The Lecturer’s Responsibilities

  • Attend the Teaching @ Chicago workshop offered by the Chicago Center for Teaching
  • Attend all weekly and quarterly staff meetings
  • Order books and put readings on reserve well in advance of the beginning of the quarter
  • Prepare a syllabus that clearly states the objectives of the course, the requirements that students will be expected to fulfill, and the basis on which they will be graded
  • Announce clear policies on grading, attendance, class participation, and cheating, and adhere to those policies
  • Grade and comment on papers and examinations on a timely basis
  • Maintain office hours
  • Give students feedback on their performance
  • Submit final grades by the Registrar's published deadline.




Classics of Social and Political Thought

What is justice? What makes a good society? What is the best form of government? What is the relation between a good citizen and a good human being? When are obedience, resistance or revolt justified? What is the role of religion in politics? This sequence explores such fundamental questions through classic writings from Plato, Aristotle, and Aquinas and from the works of the great founders and critics of modernity such as Machiavelli, Hobbes, Locke, Rousseau, Tocqueville, Mill, Marx, Nietzsche, and DuBois. Writing before our departmentalization of disciplines, they were at the same time sociologists, psychologists, political scientists, economists, and moralists; they offer contrasting alternative conceptions of society and politics that underlie continuing controversies in the social sciences and in contemporary political life.


This sequence takes an empirical, scientific approach to understanding the functions of the mind. Drawing on psychology, anthropology, sociology, economics, and a number of other social as well as biological sciences, the course examines how the mind operates at multiple levels of analysis (e.g., biological, psychological, societal) and across a variety of time scales (e.g., exploring processes that unfold over the course of milliseconds as well as those that unfold over millennia). We examine issues such as how people apprehend reality, the development of thought across the life span, the impact of social contextual factors on mental processes, the ideal of rationality and systematic deviations from that ideal, how different languages and cultures represent different ways of seeing and thinking about the world. Cross-cutting these specific topic areas is a sustained exploration of the process by which contemporary social science is conducted. For example, we consider what constitutes a legitimate social scientific question, what counts as valid empirical evidence, and how data are used to test theories and to support causal claims.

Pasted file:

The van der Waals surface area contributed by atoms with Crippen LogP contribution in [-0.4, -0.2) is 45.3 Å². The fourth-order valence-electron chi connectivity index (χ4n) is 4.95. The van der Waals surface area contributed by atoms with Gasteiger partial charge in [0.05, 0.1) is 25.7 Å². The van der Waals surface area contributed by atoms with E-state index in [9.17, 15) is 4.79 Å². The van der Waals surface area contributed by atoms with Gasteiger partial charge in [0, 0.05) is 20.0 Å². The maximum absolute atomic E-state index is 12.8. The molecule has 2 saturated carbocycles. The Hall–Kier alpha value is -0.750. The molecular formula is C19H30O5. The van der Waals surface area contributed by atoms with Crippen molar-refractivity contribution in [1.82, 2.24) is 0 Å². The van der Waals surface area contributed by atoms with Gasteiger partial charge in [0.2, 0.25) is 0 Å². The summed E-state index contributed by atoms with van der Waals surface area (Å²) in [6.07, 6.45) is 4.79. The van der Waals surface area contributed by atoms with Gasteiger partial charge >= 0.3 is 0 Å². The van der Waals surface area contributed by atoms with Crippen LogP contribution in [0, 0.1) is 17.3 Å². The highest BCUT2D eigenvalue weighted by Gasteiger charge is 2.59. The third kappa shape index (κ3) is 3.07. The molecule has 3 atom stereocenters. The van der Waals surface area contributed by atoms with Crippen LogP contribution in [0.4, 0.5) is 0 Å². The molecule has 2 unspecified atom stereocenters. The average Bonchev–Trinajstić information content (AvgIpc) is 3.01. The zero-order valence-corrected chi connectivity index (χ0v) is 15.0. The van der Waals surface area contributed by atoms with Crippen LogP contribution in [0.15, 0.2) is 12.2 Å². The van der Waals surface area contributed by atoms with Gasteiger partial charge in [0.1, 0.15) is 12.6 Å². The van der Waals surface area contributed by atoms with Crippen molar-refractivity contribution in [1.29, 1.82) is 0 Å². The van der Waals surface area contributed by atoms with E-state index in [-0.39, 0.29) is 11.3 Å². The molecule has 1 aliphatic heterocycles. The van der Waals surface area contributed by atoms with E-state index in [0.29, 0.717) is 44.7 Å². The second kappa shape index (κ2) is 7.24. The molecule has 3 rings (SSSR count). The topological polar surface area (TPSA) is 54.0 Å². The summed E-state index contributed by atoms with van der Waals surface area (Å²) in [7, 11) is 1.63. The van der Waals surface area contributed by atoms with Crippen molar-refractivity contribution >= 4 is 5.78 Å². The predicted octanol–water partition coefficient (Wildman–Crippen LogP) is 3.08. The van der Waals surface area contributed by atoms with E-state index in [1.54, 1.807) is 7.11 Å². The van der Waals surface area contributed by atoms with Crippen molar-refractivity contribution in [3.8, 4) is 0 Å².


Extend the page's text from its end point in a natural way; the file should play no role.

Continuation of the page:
Power, Identity, Resistance

The first quarter of this course focuses on the work of three central figures in modern political economy and social theory: Adam Smith, Karl Marx, and Emile Durkheim. The aim of Autumn Quarter is to introduce students to the very idea of theorizing about society, economy, and politics through close readings of central works of each author. The focus is on the organization of economic process and the ways in which it relates to social and political relations and institutions. The central questions are these: How historically distinctive is the modern form of capitalist economy? Do human beings "naturally" act in certain ways in the economy and society? How much can individual self-control be relied on? What is the role of power in economic life? Winter Quarter focuses on modern liberalism and its critics. The course investigates the distinctly modern liberal claim that society or groups of associated individuals make states for their own protection and the governance of their affairs. Authors are interrogated on questions concerning individuality, liberty, equality, the limitation of state power, the importance of stability, the value of democratic participation in governance, the role that organized society plays in political life, and the degree to which social and political relations vary historically, among other issues. Both defenders and critics of the liberal conception of liberty and the state are addressed. Texts include Hobbes, Locke, Rousseau, Burke, Hegel, Tocqueville, Mill, Marx and Schmitt. Spring Quarter analyzes the way in which selected themes from the first two quarters work themselves out in the history of the twentieth and twenty-first centuries. Broadly, we consider the role and place of violence in liberal thought and practice. Problems of individual psychological violence as well as social and political violence are considered. Readings vary by year but have included texts by Kant, Nietzsche, Freud, Fanon, DuBois, Arendt, Martin Luther King, Foucault, de Beauvoir, and Butler.

Self, Culture, and Society